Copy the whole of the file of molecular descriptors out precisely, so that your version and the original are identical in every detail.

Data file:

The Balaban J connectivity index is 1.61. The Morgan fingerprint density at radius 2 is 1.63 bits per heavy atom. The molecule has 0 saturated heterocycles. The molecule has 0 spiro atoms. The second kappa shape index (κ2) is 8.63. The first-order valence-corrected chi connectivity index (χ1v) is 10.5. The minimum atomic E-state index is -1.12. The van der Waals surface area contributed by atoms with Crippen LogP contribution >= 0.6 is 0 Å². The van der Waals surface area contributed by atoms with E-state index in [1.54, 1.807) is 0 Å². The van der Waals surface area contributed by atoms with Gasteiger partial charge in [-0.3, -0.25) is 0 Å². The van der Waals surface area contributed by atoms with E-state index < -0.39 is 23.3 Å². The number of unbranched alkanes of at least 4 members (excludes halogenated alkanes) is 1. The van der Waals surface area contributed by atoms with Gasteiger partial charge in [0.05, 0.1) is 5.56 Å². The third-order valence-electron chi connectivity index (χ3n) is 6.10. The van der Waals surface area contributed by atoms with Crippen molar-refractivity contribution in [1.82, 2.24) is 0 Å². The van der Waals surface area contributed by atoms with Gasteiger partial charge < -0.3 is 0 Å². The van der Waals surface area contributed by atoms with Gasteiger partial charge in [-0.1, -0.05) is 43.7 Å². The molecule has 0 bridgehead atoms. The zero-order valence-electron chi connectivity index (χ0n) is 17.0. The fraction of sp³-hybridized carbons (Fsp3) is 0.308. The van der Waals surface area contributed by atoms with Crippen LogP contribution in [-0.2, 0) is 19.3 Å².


The Balaban J connectivity index is 1.61. The Morgan fingerprint density at radius 2 is 1.63 bits per heavy atom. The molecule has 0 saturated heterocycles. The molecule has 0 spiro atoms. The second kappa shape index (κ2) is 8.63. The first-order valence-corrected chi connectivity index (χ1v) is 10.5. The minimum atomic E-state index is -1.12. The van der Waals surface area contributed by atoms with Crippen LogP contribution >= 0.6 is 0 Å². The van der Waals surface area contributed by atoms with E-state index in [1.54, 1.807) is 0 Å². The van der Waals surface area contributed by atoms with Gasteiger partial charge in [-0.3, -0.25) is 0 Å². The van der Waals surface area contributed by atoms with E-state index < -0.39 is 23.3 Å². The number of unbranched alkanes of at least 4 members (excludes halogenated alkanes) is 1. The van der Waals surface area contributed by atoms with Gasteiger partial charge in [0.05, 0.1) is 5.56 Å². The third-order valence-electron chi connectivity index (χ3n) is 6.10. The van der Waals surface area contributed by atoms with Crippen molar-refractivity contribution in [1.82, 2.24) is 0 Å². The van der Waals surface area contributed by atoms with Gasteiger partial charge < -0.3 is 0 Å². The van der Waals surface area contributed by atoms with Gasteiger partial charge in [-0.1, -0.05) is 43.7 Å². The molecule has 0 bridgehead atoms. The zero-order valence-electron chi connectivity index (χ0n) is 17.0. The fraction of sp³-hybridized carbons (Fsp3) is 0.308. The van der Waals surface area contributed by atoms with Crippen LogP contribution in [-0.2, 0) is 19.3 Å².